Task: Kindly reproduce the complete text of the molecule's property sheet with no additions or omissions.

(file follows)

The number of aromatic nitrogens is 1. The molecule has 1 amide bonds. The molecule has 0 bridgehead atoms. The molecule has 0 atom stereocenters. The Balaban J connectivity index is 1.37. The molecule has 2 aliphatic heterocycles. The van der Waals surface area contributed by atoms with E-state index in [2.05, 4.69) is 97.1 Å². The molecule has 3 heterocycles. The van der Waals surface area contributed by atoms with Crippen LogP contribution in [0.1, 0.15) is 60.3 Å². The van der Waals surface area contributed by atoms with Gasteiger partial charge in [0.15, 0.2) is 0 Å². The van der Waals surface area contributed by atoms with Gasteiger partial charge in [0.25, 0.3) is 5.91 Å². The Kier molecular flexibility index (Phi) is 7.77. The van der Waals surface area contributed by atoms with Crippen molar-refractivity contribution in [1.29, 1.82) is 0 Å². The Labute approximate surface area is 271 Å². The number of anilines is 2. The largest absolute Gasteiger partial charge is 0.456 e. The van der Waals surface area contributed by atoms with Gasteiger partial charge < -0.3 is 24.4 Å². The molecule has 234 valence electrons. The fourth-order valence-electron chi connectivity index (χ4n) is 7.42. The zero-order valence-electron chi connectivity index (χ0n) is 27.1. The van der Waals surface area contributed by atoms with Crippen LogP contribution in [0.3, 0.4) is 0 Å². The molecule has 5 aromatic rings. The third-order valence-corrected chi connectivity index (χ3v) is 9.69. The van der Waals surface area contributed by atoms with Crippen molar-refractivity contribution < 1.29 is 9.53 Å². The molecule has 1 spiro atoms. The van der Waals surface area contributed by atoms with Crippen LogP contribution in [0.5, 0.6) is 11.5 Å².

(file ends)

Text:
The number of aromatic nitrogens is 1. The molecule has 1 amide bonds. The molecule has 0 bridgehead atoms. The molecule has 0 atom stereocenters. The Balaban J connectivity index is 1.37. The molecule has 2 aliphatic heterocycles. The van der Waals surface area contributed by atoms with E-state index in [2.05, 4.69) is 97.1 Å². The molecule has 3 heterocycles. The van der Waals surface area contributed by atoms with Crippen LogP contribution in [0.1, 0.15) is 60.3 Å². The van der Waals surface area contributed by atoms with Gasteiger partial charge in [0.15, 0.2) is 0 Å². The van der Waals surface area contributed by atoms with Gasteiger partial charge in [0.25, 0.3) is 5.91 Å². The Kier molecular flexibility index (Phi) is 7.77. The van der Waals surface area contributed by atoms with Crippen molar-refractivity contribution in [1.29, 1.82) is 0 Å². The Labute approximate surface area is 271 Å². The number of anilines is 2. The largest absolute Gasteiger partial charge is 0.456 e. The van der Waals surface area contributed by atoms with Gasteiger partial charge < -0.3 is 24.4 Å². The molecule has 234 valence electrons. The fourth-order valence-electron chi connectivity index (χ4n) is 7.42. The zero-order valence-electron chi connectivity index (χ0n) is 27.1. The van der Waals surface area contributed by atoms with Crippen LogP contribution in [0.3, 0.4) is 0 Å². The molecule has 5 aromatic rings. The third-order valence-corrected chi connectivity index (χ3v) is 9.69. The van der Waals surface area contributed by atoms with Crippen molar-refractivity contribution < 1.29 is 9.53 Å². The molecule has 1 spiro atoms. The van der Waals surface area contributed by atoms with Crippen LogP contribution in [0.5, 0.6) is 11.5 Å².